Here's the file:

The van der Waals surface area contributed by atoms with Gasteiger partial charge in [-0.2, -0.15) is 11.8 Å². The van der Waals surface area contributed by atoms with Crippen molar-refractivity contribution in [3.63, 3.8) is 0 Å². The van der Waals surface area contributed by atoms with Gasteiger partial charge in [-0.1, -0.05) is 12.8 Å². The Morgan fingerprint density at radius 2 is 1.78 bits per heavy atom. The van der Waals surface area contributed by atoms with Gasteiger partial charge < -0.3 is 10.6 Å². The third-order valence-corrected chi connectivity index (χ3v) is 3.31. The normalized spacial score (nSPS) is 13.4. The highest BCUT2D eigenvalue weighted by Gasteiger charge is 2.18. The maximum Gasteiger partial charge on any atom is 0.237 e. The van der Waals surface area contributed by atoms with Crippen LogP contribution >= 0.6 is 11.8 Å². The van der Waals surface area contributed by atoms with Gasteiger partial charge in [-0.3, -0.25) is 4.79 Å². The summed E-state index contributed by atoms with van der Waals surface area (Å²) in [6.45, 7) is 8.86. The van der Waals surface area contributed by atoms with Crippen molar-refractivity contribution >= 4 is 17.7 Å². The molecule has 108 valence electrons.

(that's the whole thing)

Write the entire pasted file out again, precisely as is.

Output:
The van der Waals surface area contributed by atoms with Gasteiger partial charge in [-0.2, -0.15) is 11.8 Å². The van der Waals surface area contributed by atoms with Crippen molar-refractivity contribution in [3.63, 3.8) is 0 Å². The van der Waals surface area contributed by atoms with Gasteiger partial charge in [-0.1, -0.05) is 12.8 Å². The Morgan fingerprint density at radius 2 is 1.78 bits per heavy atom. The van der Waals surface area contributed by atoms with Gasteiger partial charge < -0.3 is 10.6 Å². The third-order valence-corrected chi connectivity index (χ3v) is 3.31. The normalized spacial score (nSPS) is 13.4. The highest BCUT2D eigenvalue weighted by Gasteiger charge is 2.18. The maximum Gasteiger partial charge on any atom is 0.237 e. The van der Waals surface area contributed by atoms with Crippen LogP contribution >= 0.6 is 11.8 Å². The van der Waals surface area contributed by atoms with Gasteiger partial charge in [-0.3, -0.25) is 4.79 Å². The summed E-state index contributed by atoms with van der Waals surface area (Å²) in [6.45, 7) is 8.86. The van der Waals surface area contributed by atoms with Crippen molar-refractivity contribution >= 4 is 17.7 Å². The molecule has 108 valence electrons.